10 Oct 2017

AUSA constitution reform on the cards

5:36 pm on 10 October 2017

AUSA will change its constitutution after a vote to cut ties with an anti-abortion group was deemed unlawful.


Law statute books

Photo: Diego Opatowski/RNZ


Auckland University’s student union will reform its constitution after a question put to students in a referendum was deemed void.

In August, Auckland University Students Association (AUSA) members voted to disaffiliate ProLife Auckland - a club which promotes anti-abortion and anti-euthanasia ideologies on campus.  

But the question the referendum asked, “Should AUSA disaffiliate the ProLife club and ban any clubs with similar ideology from affiliation in the future?” was deemed unconstitutional by law firm Wells and Co because it asked two questions.

Therefore, despite 60 percent of voters supporting disaffiliation, the group will remain associated with the union.

Before voting opened on August 21, concerns were raised with AUSA about the wording of the question, and AUSA sought legal advice.

The referendum was also opposed by ProLife Auckland, whose members called disaffiliation an “affront on free speech”.

AUSA president Will Matthews told The Wireless that the AUSA Executive was an impartial facilitator in its referendums, and questions were written and put forward by a AUSA members.

He said the executive had limited authority in changing the wording of a question that was submitted to them, and was looking to change this.

Matthews, who is President until December 31, said AUSA was “planning to make some constitutional reform before then, so that AUSA has an increased ability to intervene when questions that are submitted may be problematic”.

AUSA asked Wells and Co three questions relating to the disaffiliation: if - for the purposes of the New Zealand Bill of Rights Act 1990 - AUSA could be considered a public entity; if the question passed could open AUSA to action from institutions like the Human Rights Commission; and if the question breached the AUSA constitution by being biased or leading.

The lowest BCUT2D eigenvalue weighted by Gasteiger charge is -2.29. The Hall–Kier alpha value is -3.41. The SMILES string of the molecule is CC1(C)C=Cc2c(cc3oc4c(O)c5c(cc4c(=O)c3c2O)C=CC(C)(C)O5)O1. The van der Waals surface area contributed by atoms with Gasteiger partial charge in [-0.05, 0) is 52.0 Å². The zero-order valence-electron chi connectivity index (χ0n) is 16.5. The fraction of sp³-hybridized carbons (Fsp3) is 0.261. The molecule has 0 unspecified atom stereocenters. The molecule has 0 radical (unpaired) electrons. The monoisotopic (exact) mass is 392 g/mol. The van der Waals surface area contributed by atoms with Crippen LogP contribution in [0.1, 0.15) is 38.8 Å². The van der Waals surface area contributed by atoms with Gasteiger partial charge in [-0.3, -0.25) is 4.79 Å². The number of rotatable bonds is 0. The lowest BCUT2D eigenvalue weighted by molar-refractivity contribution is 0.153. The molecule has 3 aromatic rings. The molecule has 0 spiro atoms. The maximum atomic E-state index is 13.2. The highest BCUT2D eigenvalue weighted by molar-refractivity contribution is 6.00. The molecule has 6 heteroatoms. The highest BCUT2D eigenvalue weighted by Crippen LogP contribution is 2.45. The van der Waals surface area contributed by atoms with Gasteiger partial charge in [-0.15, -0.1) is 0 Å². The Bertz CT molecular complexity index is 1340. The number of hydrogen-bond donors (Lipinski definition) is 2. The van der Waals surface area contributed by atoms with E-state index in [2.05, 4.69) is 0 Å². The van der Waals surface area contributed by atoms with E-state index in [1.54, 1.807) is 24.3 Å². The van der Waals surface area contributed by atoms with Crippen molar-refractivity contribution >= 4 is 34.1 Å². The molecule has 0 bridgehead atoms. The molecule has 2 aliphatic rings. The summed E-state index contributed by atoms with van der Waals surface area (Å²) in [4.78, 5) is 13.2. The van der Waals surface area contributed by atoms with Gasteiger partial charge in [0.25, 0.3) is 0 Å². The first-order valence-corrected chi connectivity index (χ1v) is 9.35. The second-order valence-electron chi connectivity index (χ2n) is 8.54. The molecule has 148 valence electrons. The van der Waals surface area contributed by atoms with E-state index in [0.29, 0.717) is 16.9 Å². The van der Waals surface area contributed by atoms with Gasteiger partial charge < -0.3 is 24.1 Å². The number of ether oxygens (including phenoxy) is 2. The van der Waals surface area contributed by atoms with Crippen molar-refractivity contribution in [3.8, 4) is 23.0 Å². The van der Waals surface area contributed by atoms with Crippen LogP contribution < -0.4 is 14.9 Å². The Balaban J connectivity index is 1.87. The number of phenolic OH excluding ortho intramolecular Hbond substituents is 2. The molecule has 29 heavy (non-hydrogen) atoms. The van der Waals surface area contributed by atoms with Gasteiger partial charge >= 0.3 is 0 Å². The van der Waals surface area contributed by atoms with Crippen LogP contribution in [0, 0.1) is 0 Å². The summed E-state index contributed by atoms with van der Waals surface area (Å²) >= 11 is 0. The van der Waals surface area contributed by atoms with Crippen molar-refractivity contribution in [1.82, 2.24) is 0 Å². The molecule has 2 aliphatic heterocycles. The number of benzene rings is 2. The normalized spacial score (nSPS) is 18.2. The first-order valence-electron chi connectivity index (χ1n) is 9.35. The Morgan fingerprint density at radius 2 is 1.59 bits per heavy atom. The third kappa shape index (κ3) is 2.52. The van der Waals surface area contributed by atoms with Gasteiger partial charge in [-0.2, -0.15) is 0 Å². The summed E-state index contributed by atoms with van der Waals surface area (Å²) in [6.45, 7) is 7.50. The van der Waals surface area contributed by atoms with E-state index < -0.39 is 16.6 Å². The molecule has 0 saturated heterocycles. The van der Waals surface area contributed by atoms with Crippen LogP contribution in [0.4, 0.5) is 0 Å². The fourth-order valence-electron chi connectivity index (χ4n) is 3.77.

Wells and Co determined that the question “could be considered biased or leading, due to it asking two questions.” In a statement on October 5, AUSA informed its members that the referendum was void.

“Because the question has been deemed unconstitutional, it is now void. The ProLife club are still affiliated with AUSA,” Matthews told The Wireless.

In a post to Facebook, ProLife Auckland celebrated its continued right to be an affiliated club with AUSA.

“We are really happy with this result, and we wish to thank everyone who has supported us in the last few months as we faced the discriminatory attempt to disaffiliate our club… Ultimately, we’re glad that there is still a strong movement towards facilitating a more progressive culture of healthy academic debate at Auckland University, and we continue to be determined to do our best in order to contribute positively towards this.” 

Voting commences for AUSA’s next referendum on the October 24, and submissions for questions closed last Friday.

Matthews said AUSA has not yet reviewed the submissions, but that he “expects questions around the affiliation of the ProLife club may come up”.